Ireland offers birdwatchers a treasure chest of treats

Isn't yellow the most perfect, bright, cheery color for spring?

The male goldfinch at the thistle feeders have brightened up after a winter of drab coloring; forsythia and daffodils have bloomed and there's no doubt - fingers crossed - that spring is finally here and not a minute too soon for most of us.

Like many others, I enjoy birdwatching here and in Ireland. I rent a house in Co. Mayo and, while there, I toss seeds and bread onto the patio every morning to attract the local birds, especially the charming robins, chaffinch and others. We are careful to put out just enough to be consumed by birds during the day for fear that leftovers will attract unwanted night visitors like rats, foxes and other varmints.

Some call the robins there, "English robins." They are smaller than our robins and have wonderful, big round eyes. It's so much fun to see the mother robins bring their young to sample our offerings. I read recently that there are about 4-million robins in Ireland and that the robin is the only Irish bird that sings all winter.

Several years ago, while visiting Brigit's Garden in Roscahill, Co. Galway, I bought the "Guide to the Top 50 Garden Birds" put out by the Field Studies Council, an educational charity in Shrewsbury, England, which has a network of field centers throughout England and Wales. The brochure covers species common to Ireland as well as the UK and depicts birds in full color, describes their markings and gives other identifying clues.

We pulled out the guide recently after reading a story in The Irish Times newspaper that the kestrel - a hawk that was once Ireland's most common bird of prey - is now on the endangered list. The story also said that the number of swifts, skylarks and mistle thrushes has declined each year.

The Times story covered publication at the end of March of the Countryside Bird Survey (CBS), "a milestone report on changes in Ireland's countryside breeding bird populations over the past 10 years." Some 450 volunteers and staff from partner organizations did the research for the survey, a joint venture of BirdWatch Ireland ( and the National Parks and Wildlife Service ( Altogether, some 145 species were recorded, including 18 species that were listed as being of conservation concern in Ireland.

CBS Coordinator Dick Coombes said, "Birds are valuable indicators of the health of our environment. This report is the result of the tremendous efforts of Wildlife Conservation Rangers and volunteers throughout the country. It is vital that we continue to track the fortunes of Ireland's breeding bird populations."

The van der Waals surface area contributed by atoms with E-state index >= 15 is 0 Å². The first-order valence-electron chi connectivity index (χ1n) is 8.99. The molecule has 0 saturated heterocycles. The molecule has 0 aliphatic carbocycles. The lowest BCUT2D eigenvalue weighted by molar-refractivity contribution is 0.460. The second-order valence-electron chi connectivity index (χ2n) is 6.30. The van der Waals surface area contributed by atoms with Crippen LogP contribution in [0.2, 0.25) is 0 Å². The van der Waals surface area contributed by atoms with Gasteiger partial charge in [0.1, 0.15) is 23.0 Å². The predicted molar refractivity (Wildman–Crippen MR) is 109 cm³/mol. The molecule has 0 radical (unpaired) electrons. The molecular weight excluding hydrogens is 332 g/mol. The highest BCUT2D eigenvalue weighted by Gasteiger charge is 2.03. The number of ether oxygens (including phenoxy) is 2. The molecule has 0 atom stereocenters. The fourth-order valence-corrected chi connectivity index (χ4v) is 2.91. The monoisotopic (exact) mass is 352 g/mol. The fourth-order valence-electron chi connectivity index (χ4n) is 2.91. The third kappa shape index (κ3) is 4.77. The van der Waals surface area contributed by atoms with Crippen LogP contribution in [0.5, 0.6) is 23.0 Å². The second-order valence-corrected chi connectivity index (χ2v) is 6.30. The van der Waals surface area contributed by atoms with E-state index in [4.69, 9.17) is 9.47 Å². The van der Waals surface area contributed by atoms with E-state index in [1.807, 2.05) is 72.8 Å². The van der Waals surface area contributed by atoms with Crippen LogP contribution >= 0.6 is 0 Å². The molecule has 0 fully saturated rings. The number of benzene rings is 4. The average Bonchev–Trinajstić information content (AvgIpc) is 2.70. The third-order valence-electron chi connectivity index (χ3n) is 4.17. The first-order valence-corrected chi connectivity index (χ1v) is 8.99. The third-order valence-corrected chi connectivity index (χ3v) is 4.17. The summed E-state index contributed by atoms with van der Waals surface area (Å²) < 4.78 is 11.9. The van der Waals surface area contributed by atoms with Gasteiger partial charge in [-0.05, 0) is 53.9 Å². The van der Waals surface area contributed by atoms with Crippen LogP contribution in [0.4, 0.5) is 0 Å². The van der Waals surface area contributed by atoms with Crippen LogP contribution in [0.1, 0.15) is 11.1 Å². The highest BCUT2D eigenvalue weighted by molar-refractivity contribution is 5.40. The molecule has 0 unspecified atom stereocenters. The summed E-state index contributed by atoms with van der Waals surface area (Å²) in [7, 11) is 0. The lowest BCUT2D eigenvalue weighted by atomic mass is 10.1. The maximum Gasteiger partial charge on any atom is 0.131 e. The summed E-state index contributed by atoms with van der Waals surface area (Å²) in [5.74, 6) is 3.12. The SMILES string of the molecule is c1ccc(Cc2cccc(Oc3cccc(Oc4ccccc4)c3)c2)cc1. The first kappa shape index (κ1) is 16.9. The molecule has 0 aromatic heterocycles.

This is the first time BirdWatch Ireland has had a decade's worth of breeding bird data for Ireland to work with and the website said results are already being used to develop government conservation policy.

"These farmland birds have been affected by changes in agricultural practices such as increased use of pesticides and fertilizer. Climate change has also undoubtedly played a role," the survey concluded.

The kestrel feeds primarily on mice and small birds and is said to be declining by 7 or 8 per cent each year. The last Irish countryside bird to go completely extinct, the Times said, was the corn bunting species in the 1980s.

The survey determined that the wren, robin, blackbird and chaffinch are the most widespread species, occurring across 90 percent of the country. Rook, starling and wren are the most numerous.


The cuckoo is not the most popular bird in Ireland - it is reputed to be a "brood parasite" that lays its eggs in the nests of other birds. But, that drawback aside, it's said in Ireland that whatever you're doing when you hear the first cuckoo in the spring is what you'll be doing all summer. Personally, I love the call of the cuckoo - it's says "Ireland" to me.

Another Irish bird is the wagtail, whose bouncy tail does exactly that - it wags. They are such silly birds and a lot of fun to watch. My sister and I watched a wagtail last fall hovering around a parked car for hours because it was in love with its reflection in the rearview mirror. Another wagtail hopped onto a sign saying "Birds of Killary Harbour," and stayed there long enough for us to take its picture.

Birdwatching is something you can do from just about anywhere -the seat of a tour bus or car, while bicycling or walking, from your hotel. In other words, anyone can watch the birds and it's a fun activity for all ages.